It seems there’s overwhelming support for solar power on the Coast after a meeting on possible solar options drew three times as many participants as organizers expected.
Around 160 people packed into a meeting room at the Gibsons and Area Community Centre on Saturday, March 21 to hear what a small steering committee had learned about solar power and to contemplate coming together in a cooperative of some sort on the Sunshine Coast.
“Honestly I did not expect anything like that turnout, so I feel very delighted and I feel very hopeful about what that implies in terms of potential to move this forward,” said solar power steering committee member Joanna Zilsel after the meeting.
What Zilsel and the committee will move forward with is yet to be decided, but it may include setting up a solar panel buyers’ group, creating a solar power demonstration garden on the Coast or starting a solar power cooperative.
The solar power committee has been collecting emails of residents who want to stay in the loop and within the next two weeks it plans to send out a follow-up email to each of the more than 200 people who signed up.
“We’ll be sending out a Survey Monkey poll with questions to see what level of involvement people want to have,” Zilsel said, adding some may just want to put solar panels on their own roofs, while others may want to help set up a solar garden or create a more formal group to advance solar power initiatives on the Coast.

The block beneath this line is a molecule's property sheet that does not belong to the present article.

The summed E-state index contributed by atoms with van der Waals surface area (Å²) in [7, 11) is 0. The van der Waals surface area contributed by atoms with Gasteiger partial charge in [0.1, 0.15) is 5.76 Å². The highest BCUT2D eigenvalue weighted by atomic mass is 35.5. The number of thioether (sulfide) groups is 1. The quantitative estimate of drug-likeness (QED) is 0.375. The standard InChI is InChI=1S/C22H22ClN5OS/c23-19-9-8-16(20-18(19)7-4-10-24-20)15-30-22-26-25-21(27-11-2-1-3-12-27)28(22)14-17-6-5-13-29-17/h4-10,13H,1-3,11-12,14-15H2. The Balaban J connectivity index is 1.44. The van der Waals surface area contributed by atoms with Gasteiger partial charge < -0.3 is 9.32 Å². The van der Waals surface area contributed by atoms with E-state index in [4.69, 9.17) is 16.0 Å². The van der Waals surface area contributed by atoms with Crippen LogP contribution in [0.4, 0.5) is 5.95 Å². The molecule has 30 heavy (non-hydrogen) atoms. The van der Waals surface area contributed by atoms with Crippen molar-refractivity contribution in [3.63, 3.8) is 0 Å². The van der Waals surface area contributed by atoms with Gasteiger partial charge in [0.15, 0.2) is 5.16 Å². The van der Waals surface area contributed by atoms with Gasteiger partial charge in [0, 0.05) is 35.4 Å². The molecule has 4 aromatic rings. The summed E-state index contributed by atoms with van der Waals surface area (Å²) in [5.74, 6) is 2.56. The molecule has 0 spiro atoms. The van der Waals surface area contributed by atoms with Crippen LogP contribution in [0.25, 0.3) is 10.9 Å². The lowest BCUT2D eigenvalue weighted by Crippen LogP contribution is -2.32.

“Once we have the results of the survey, from there we’ll really start to create our goals.”
During last Saturday’s meeting, attendees heard that the price of solar panels has come down considerably in the past few years, while their efficiency has increased.
Zilsel related the story of a small town in Germany using solar power that has less sunshine than the Coast and utilizes older solar panels, but still manages to generate enough electricity to power homes in the area.
“So if they can do it on old panels with less sunshine, we can do it,” Zilsel said to applause.
She pointed to the need for a sustainable energy source on the Coast, adding a grassroots approach was needed to kick-start change.
“There is an alternative and we can offer that alternative,” Zilsel said. “It’s not some pie in the sky, futuristic, utopian science-fiction fantasy. The technology actually really does exist right now. It’s a question of political will.”
If you would like to get involved in the solar scene on the Coast, email Zilsel at firstname.lastname@example.org.